Joe Flacco won the Super Bowl with the Baltimore Ravens in 2013 and holds several franchise records, including most passing yards, touchdowns, and wins. But after he got hurt in 2018, Lamar Jackson took over and never looked back. All of a sudden, Flacco didn’t have a role with the Ravens, and the team traded him to the Denver Broncos.
However, Flacco didn’t see much success in Denver. Though he finished the year with a career-high in completion percentage (65.3 percent), he threw for only 1,822 yards, six touchdowns, and five interceptions. After eight games, a neck injury ended his season. Drew Lock took over as the starter for the final half of the year.
Flacco’s Denver tenure will likely end the same way his Baltimore one did: on the bench while a younger quarterback gets the chance to shine. It looks like the Broncos are focusing on Lock as the future. And it’s going to cost them dearly.
ESPN’s Bill Barnwell posted an interesting tweet back in September, noting that his colleague Jeff Legwold reported the Ravens restructured Flacco’s deal before the season started:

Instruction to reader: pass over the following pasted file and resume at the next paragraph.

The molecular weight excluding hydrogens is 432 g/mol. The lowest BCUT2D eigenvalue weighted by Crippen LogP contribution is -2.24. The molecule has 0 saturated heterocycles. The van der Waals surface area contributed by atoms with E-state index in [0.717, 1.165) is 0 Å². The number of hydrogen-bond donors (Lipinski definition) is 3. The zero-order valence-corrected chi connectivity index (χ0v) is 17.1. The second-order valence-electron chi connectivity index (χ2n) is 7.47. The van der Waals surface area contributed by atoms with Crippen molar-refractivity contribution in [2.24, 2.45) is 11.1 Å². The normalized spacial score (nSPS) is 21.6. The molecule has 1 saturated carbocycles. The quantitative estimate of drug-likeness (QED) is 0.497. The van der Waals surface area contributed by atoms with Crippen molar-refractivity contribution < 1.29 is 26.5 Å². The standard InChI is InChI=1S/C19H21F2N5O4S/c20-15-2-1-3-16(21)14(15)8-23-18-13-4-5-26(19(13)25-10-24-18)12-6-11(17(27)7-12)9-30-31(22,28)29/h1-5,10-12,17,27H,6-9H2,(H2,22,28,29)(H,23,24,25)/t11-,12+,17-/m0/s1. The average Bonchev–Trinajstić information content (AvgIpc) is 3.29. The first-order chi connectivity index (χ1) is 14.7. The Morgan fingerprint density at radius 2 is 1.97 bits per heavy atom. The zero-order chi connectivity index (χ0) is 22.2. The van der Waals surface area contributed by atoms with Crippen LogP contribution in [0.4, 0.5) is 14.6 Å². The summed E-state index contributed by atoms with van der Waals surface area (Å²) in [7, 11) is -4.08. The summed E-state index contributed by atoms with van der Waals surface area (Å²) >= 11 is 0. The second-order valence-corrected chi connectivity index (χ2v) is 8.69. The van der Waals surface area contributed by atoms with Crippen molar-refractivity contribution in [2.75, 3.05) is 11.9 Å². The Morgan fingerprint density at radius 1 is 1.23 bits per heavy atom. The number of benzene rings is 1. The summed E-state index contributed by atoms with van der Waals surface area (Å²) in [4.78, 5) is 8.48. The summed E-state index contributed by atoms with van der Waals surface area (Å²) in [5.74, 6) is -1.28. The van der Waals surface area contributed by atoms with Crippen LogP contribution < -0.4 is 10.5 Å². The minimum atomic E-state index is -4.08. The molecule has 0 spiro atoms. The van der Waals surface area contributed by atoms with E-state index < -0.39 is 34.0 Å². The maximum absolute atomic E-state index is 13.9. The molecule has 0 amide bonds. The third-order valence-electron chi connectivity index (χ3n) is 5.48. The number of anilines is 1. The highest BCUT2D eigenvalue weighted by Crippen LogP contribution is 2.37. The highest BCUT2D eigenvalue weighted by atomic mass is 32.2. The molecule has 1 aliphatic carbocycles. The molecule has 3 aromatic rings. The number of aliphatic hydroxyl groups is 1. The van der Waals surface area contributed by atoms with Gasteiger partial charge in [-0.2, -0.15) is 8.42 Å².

As @Jeff_Legwold just noted, Broncos restructured Joe Flacco’s deal to create $13.6 million in cap space this year.
Before, Broncos wouldn’t have owed any dead money if they cut Flacco after one season. Now, they would owe $13.6 million.
— Bill Barnwell (@billbarnwell) September 7, 2019
The Broncos converted $17 million of Flacco’s salary to a bonus so they could save cap space this past season. But now, he’s likely going to be dead money.
Before the restructure, cutting Flacco this offseason would have cost the Broncos $0. Now? $13.6 million. That means Flacco will cost the Broncos $30.6 million for playing half a season – nearly $4 million per game.
Flacco’s future is unclear at the moment. He just turned 35, so he’s already at the tail end of his career. If the Broncos release him, he may sign on with another team, but it would likely be as a backup.
It’s possible Drew Lock turns into a great quarterback and the Broncos come out of this alright. Either way, paying $30.6 million for half of a disappointing season is a lot to swallow.
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